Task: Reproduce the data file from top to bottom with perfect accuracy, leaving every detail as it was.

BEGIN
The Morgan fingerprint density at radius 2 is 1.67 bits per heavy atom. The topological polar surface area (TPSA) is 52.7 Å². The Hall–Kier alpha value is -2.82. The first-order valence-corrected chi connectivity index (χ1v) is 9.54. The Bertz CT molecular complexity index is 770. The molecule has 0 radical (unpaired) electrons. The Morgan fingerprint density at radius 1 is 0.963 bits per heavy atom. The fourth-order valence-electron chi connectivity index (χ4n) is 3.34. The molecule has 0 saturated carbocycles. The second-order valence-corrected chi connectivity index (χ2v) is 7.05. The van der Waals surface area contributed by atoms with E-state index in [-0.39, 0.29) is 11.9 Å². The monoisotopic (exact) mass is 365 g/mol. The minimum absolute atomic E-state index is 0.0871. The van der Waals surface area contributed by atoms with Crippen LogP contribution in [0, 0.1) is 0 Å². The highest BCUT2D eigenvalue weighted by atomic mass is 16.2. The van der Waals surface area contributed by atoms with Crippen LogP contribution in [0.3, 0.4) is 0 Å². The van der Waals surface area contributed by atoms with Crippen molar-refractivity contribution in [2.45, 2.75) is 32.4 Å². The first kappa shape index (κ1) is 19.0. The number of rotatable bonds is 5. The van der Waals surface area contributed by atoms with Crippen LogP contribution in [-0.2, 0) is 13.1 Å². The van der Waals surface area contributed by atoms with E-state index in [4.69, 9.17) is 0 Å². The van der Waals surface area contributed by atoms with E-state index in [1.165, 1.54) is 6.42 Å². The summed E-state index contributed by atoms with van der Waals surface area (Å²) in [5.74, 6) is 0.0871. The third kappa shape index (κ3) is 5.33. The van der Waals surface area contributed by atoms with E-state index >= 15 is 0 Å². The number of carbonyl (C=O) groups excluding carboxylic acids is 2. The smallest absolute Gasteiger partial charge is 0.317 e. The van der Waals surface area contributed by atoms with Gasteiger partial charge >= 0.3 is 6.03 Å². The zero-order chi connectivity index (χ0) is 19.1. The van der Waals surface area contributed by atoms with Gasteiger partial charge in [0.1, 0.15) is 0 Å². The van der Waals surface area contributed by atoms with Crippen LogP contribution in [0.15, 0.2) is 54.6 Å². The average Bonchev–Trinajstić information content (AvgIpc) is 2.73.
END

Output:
The Morgan fingerprint density at radius 2 is 1.67 bits per heavy atom. The topological polar surface area (TPSA) is 52.7 Å². The Hall–Kier alpha value is -2.82. The first-order valence-corrected chi connectivity index (χ1v) is 9.54. The Bertz CT molecular complexity index is 770. The molecule has 0 radical (unpaired) electrons. The Morgan fingerprint density at radius 1 is 0.963 bits per heavy atom. The fourth-order valence-electron chi connectivity index (χ4n) is 3.34. The molecule has 0 saturated carbocycles. The second-order valence-corrected chi connectivity index (χ2v) is 7.05. The van der Waals surface area contributed by atoms with E-state index in [-0.39, 0.29) is 11.9 Å². The monoisotopic (exact) mass is 365 g/mol. The minimum absolute atomic E-state index is 0.0871. The van der Waals surface area contributed by atoms with Crippen LogP contribution in [0, 0.1) is 0 Å². The highest BCUT2D eigenvalue weighted by atomic mass is 16.2. The van der Waals surface area contributed by atoms with Crippen LogP contribution in [0.3, 0.4) is 0 Å². The van der Waals surface area contributed by atoms with Crippen molar-refractivity contribution in [2.45, 2.75) is 32.4 Å². The first kappa shape index (κ1) is 19.0. The number of rotatable bonds is 5. The van der Waals surface area contributed by atoms with Crippen LogP contribution in [-0.2, 0) is 13.1 Å². The van der Waals surface area contributed by atoms with E-state index in [4.69, 9.17) is 0 Å². The van der Waals surface area contributed by atoms with E-state index in [1.165, 1.54) is 6.42 Å². The summed E-state index contributed by atoms with van der Waals surface area (Å²) in [5.74, 6) is 0.0871. The third kappa shape index (κ3) is 5.33. The van der Waals surface area contributed by atoms with E-state index >= 15 is 0 Å². The number of carbonyl (C=O) groups excluding carboxylic acids is 2. The smallest absolute Gasteiger partial charge is 0.317 e. The van der Waals surface area contributed by atoms with Gasteiger partial charge >= 0.3 is 6.03 Å². The zero-order chi connectivity index (χ0) is 19.1. The van der Waals surface area contributed by atoms with Gasteiger partial charge in [0.1, 0.15) is 0 Å². The van der Waals surface area contributed by atoms with Crippen LogP contribution in [0.15, 0.2) is 54.6 Å². The average Bonchev–Trinajstić information content (AvgIpc) is 2.73.